Housing rebound official as sales continue to surge
The housing market rebound is now official, led by a surprising summer of steady sales on the barrier island.
When Indian River County Relators released their most recent report Aug. 22, it was the fourth monthly report in a row to show year-over-year increased sales, increased median prices and reduced inventory for both single-family homes and condominiums
“I see a sustained improvement in the market,” says Buzz MacWilliam, owner of Alex MacWilliam Inc. Real Estate. “We saw huge sales in the first six months of year. I expected it to slow down in the summer but we are still selling a house a day and we are starting to see prices increase.”
“This has been my busiest summer since I started in real estate in Vero Beach in 1998,” says Christine McLaughlin, owner of Shamrock Real Estate Corp. “Our island market has stabilized and a lack of inventory has driven prices up substantially since last year. We are probably going to end up in bidding wars in 2013.”
“We have seen increased velocity and buyer appetite and a resurgence of confidence over the last year,” says Michael Thorpe, co-owner of Treasure Coast Sotheby’s International Realty, whose business is on track for a 50 percent increase in 2012. “A buyer buying today may have to pay a little bit more.”
The island upswing is part of a statewide phenomenon.
The median sales price for a single-family home in Florida is up $20,000 so far this year, from $128,000 in January to $148,000 in July. The average price is up from $199,000 to $215,000.
The average price for a condominium has been up, year-over-year, every month since August 2011. Likewise with the median price. The cumulative gain in median condo price is more than 10 percent over that period, from $91,000 to $102,000.
The figures do not mean the price of most individual homes has increased by the same percentage. The strong average and median gains reflect general market improvement as much as specific property price increases.
The upward price trend results from fewer bargain basement foreclosures sales, which drag down average and median prices, increased buyer confidence as the economy recovers, which leads to the purchase of higher-priced properties, record low interest rates that empower buyers, and drastically reduced inventory.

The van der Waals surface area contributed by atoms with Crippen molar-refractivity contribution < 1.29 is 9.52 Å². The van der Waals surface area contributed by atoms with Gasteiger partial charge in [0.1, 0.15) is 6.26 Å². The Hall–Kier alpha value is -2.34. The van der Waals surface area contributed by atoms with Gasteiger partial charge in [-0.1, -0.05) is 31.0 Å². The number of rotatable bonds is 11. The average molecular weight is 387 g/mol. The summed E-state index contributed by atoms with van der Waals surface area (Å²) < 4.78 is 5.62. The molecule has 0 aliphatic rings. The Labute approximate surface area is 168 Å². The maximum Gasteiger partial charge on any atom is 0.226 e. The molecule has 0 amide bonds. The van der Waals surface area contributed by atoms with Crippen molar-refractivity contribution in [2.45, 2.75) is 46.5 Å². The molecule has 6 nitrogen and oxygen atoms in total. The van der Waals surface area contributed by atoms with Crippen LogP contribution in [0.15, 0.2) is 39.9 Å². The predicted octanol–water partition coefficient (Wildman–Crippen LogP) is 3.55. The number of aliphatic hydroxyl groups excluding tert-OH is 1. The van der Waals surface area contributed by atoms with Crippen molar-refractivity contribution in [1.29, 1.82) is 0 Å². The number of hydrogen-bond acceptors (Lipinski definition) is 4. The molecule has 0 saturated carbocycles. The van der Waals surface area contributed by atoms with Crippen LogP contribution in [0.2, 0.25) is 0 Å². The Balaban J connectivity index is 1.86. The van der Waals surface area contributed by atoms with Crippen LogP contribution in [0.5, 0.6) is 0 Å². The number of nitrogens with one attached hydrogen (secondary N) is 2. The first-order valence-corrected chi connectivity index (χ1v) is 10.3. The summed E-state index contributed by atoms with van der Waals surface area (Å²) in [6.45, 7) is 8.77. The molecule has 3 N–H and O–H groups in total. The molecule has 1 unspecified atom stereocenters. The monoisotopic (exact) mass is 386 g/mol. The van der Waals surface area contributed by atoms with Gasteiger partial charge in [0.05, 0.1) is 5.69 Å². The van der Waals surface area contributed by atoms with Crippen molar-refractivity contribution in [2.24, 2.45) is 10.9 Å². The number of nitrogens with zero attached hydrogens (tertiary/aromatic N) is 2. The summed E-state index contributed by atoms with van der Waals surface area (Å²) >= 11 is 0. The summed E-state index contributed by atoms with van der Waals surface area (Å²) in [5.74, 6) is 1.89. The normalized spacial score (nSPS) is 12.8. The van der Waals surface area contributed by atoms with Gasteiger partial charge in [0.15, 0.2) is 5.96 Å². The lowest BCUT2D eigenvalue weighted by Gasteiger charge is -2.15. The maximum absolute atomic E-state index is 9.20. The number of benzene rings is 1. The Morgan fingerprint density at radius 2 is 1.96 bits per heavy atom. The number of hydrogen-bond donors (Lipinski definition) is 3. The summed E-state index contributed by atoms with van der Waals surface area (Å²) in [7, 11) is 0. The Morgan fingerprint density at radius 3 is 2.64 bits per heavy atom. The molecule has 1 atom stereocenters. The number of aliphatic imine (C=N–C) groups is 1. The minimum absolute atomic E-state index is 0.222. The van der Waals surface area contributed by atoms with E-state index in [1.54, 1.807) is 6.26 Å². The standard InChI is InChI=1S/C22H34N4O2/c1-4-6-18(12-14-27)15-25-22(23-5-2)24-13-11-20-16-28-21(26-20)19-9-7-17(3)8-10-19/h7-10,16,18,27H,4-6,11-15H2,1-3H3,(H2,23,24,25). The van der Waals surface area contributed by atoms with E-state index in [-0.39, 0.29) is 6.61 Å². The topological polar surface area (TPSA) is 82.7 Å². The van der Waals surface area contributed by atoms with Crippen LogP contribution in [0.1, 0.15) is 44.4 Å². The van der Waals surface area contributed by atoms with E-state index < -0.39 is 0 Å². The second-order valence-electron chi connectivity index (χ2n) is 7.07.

The number of single-family homes on the market in Florida this summer is down 45 percent compared to two years ago, from 185,000 to 100,000; the number of condos for sale is down by more than half, from 109,000 to 51,000, and the law of supply and demand is finally starting to take effect.
“I would say inventory on the island is even tighter than what is reflected in the statewide figures,” says Thorpe.
“Inventory has been whittled away and prices are starting to work their way back up again,” says MacWilliam.
“Inventory is the lowest it has been since 2007,” says McLaughlin. “There are no houses east of A1A in Central Beach for less than $500,000, unless they are right on A1A.”
In the spring and summer of 2011, there were multiple central beach homes east of A1A offered between $300,000 and $400,000.
“Lot value west of A1A is $200,000, where it was $130,000 to $150,000,” McLaughlin says.
Central Beach is unique because of the small number of homes available there and the area’s desirable proximity to the ocean and the shopping and dining district on Cardinal and Ocean Drive, and price increases there are not typical of the overall market.
“Buyers are willing to pay 10 or 15 percent more than they were a year ago,” says Sally Daley, owner of Daley and Company, describing what may be more of a market norm. “They see the value and know that prices are still low compared to the peak.”
Thorpe cautions sellers against getting too far ahead of the curve. “Sellers have gained a teeny bit of pricing power. But the new normal is a market where we are going to see very slow appreciation over a long period of time, and that is good for the market and everybody involved, because buyers, sellers and real estate agents know where they are at.”